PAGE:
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ArrayObject::__construct

(PHP 5, PHP 7)

ArrayObject::__constructConstruit un nouvel objet tableau

Description

public ArrayObject::__construct ([ mixed $input = array() [, int $flags = 0 [, string $iterator_class = "ArrayIterator" ]]] )

Construit un nouvel objet tableau.

Liste de paramètres

input

Le paramètre input accepte un tableau ou un autre objet.

flags

Option de contrôle du comportement de l'objet ArrayObject. Voir la méthode ArrayObject::setFlags().

iterator_class

Spécifie la classe qui sera utilisée pour les itérations de l'objet ArrayObject.

Valeurs de retour

Retourne un objet ArrayObject en cas de succès.

Erreurs / Exceptions

Lance une exception InvalidArgumentException lorsque :

  • Le paramètre input n'est ni un tableau, ni un objet
  • Le paramètre flags n'est pas un entier
  • Le paramètre iterator_class n'est pas un objet implémentant la classe Iterator

Exemples

Exemple #1 Exemple avec ArrayObject::__construct()

<?php
$array 
= array('1' => 'one',
               
'2' => 'two',
               
'3' => 'three');

$arrayobject = new ArrayObject($array);

var_dump($arrayobject);
?>

L'exemple ci-dessus va afficher :

object(ArrayObject)#1 (3) {
  [1]=>
  string(3) "one"
  [2]=>
  string(3) "two"
  [3]=>
  string(5) "three"
}

Voir aussi

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User Contributed Notes 4 notes

up
2
german dot rumm at gmail dot com
11 years ago
BTW, if you need to change array later, use exchangeArray() method. Good to know when you are writing a class that extends ArrayObject()

AFAIK, exchangeArray() doesn't return anything.

<?php
    $a
= array('one', 'two', 'three');
   
$ao = new ArrayObject($a);

    foreach (
$ao as $element) {
        echo
$element . ' '; // one two three
   
}

   
$b = array('four', 'five', 'six');
   
$ao->exchangeArray($b); // returns null

   
foreach ($ao as $element) {
        echo
$element . ' '; // four five six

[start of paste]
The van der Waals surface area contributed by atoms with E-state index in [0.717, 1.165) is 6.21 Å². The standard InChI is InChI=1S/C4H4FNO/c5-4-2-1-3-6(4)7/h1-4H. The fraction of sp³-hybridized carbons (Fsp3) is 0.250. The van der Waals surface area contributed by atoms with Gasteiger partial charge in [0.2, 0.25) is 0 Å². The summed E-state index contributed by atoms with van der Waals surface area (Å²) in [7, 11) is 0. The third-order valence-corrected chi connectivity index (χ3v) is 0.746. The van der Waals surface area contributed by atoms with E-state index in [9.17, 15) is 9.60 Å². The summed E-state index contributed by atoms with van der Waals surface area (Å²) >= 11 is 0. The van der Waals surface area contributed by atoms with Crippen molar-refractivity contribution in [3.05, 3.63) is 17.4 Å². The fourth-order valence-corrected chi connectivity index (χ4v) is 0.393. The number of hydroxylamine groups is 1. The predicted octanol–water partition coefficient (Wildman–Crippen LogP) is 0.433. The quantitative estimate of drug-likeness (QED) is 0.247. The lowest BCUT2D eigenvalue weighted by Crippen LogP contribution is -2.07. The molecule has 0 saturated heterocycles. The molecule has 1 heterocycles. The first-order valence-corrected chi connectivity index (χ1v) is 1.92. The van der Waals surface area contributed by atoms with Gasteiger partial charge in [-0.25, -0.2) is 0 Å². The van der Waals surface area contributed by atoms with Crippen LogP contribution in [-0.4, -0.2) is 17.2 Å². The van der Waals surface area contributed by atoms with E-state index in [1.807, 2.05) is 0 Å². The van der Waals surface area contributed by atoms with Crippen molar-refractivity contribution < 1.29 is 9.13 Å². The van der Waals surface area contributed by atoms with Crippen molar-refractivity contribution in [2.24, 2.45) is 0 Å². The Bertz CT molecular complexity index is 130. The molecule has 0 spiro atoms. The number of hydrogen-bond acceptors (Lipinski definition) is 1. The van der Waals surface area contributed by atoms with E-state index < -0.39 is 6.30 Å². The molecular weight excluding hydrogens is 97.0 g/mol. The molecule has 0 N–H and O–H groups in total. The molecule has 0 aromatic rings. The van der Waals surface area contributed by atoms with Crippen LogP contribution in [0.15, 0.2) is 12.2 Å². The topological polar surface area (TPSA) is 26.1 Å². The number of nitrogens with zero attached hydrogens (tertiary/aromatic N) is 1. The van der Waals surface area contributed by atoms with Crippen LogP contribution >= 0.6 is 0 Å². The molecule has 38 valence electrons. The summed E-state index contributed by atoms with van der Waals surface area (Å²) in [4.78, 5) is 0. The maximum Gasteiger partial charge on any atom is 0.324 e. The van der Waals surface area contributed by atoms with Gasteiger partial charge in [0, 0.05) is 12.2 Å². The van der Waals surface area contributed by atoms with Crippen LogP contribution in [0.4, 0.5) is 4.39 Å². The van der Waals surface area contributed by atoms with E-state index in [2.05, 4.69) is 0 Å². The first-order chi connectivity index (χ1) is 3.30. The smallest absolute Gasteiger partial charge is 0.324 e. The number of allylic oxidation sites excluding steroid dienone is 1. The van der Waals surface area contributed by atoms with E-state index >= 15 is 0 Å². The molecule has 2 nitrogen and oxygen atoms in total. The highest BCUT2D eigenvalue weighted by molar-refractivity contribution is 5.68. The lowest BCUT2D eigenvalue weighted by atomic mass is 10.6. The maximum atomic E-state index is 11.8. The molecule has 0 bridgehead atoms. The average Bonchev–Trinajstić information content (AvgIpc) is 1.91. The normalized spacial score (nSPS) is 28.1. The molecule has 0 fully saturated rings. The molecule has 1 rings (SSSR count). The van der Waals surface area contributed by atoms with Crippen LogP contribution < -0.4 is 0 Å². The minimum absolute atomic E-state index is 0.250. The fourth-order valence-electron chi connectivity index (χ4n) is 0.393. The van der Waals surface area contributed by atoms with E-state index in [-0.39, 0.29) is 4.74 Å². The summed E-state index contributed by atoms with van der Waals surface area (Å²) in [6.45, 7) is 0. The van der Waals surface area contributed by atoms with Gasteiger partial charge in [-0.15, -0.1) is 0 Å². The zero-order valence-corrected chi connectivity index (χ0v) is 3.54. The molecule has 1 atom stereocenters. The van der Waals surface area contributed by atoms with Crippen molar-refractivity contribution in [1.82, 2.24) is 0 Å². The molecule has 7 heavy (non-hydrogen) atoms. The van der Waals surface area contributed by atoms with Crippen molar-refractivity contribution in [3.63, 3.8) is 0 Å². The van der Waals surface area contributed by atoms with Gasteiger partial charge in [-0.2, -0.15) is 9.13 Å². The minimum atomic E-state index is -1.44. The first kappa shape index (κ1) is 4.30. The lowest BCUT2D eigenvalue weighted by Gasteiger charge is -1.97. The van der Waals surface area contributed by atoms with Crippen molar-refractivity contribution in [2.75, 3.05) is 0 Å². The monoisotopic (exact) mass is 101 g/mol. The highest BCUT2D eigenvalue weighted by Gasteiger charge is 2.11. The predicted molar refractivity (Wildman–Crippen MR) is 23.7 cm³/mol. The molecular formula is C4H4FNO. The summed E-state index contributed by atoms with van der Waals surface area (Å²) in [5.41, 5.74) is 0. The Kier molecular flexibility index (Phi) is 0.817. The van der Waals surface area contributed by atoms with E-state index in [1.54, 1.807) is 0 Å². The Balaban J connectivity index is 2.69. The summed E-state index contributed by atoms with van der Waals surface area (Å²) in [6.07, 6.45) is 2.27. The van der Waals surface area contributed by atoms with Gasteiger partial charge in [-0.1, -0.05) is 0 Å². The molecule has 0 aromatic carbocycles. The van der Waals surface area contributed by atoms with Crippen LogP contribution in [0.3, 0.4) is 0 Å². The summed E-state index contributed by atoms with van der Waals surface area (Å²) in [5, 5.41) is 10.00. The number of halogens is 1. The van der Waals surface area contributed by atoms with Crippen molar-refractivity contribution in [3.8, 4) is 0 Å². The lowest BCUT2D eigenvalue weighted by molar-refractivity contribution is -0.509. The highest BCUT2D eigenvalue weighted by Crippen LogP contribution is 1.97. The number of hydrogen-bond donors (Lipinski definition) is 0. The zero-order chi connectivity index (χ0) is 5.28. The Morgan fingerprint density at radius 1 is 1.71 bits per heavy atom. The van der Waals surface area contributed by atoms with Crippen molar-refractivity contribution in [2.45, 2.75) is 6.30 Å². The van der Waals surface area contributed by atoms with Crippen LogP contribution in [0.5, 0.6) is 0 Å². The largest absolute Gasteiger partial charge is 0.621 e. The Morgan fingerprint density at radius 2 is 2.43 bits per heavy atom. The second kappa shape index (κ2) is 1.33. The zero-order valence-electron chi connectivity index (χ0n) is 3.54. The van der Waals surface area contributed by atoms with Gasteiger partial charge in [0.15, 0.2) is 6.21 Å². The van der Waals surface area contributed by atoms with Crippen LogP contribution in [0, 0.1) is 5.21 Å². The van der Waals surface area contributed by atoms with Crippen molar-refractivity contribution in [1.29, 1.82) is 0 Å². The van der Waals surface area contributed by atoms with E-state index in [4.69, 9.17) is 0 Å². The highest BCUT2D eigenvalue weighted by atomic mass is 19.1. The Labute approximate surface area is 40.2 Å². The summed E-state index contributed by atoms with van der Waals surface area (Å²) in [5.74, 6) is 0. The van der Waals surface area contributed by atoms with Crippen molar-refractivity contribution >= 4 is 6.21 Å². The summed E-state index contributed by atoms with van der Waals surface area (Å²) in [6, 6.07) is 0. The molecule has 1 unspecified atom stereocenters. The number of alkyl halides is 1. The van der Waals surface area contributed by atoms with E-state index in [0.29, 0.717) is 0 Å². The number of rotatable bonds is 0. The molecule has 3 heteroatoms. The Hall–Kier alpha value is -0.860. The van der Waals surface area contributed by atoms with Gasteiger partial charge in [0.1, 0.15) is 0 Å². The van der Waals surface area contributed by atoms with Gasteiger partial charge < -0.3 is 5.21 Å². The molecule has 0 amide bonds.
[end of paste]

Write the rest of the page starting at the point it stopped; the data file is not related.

}
?>
up
-2
ashley at nospam dot zincdigital dot com
10 years ago
The great confusion with this class is in its naming.  ArrayObject infers it will behave as an Array and as an Object.  It won't.  It behaves as an array.  It would better be called ArrayType.  You can, with some work, get it to work both as an object and as an array, but that is up to you.
up
-3
Grigori Kochanov
13 years ago
As Marcus explained, the flag ArrayObject::SPL_ARRAY_AS_PROPS means the array element may be used as a property if there is no conflict with visible properties.

If there are visible properties in the class, the array element will not overwrite it's value.

<?php
class Rules extends ArrayObject {
    public
$len = 1;
    function
__construct($array){
       
parent::__construct($array,ArrayObject::ARRAY_AS_PROPS);
       
$this['len'] = 2;
    }
}
$x = new Rules(array(1,2));
echo
$x->len;
?>
Result: 1

<?php
class Rules extends ArrayObject {
    private
$len = 1;
    function
__construct($array){
       
parent::__construct($array,ArrayObject::ARRAY_AS_PROPS);
       
$this['len'] = 2;
    }
}
$x = new Rules(array(1,2));
echo
$x->len;
?>
Result: 2
up
-7
agalkin at agalkin dot ru
12 years ago
Note that the first argument to ArrayObject::__construct, the initial array, is passed by reference. Nevertheless, modification of the array doesn't modify the object, so it may cause unexpected behaviour.

<?php
$array
= array('foo' => 'initial');
$obj = new ArrayObject($array);

// array was passed by reference:
$obj['foo'] = 'modified';
var_dump($array); // foo => modified

// but it doesn't work backwards:
$array['foo'] = 'modified_again';
var_dump($obj); // foo => modified
var_dump($array); // foo => modified_again
?>
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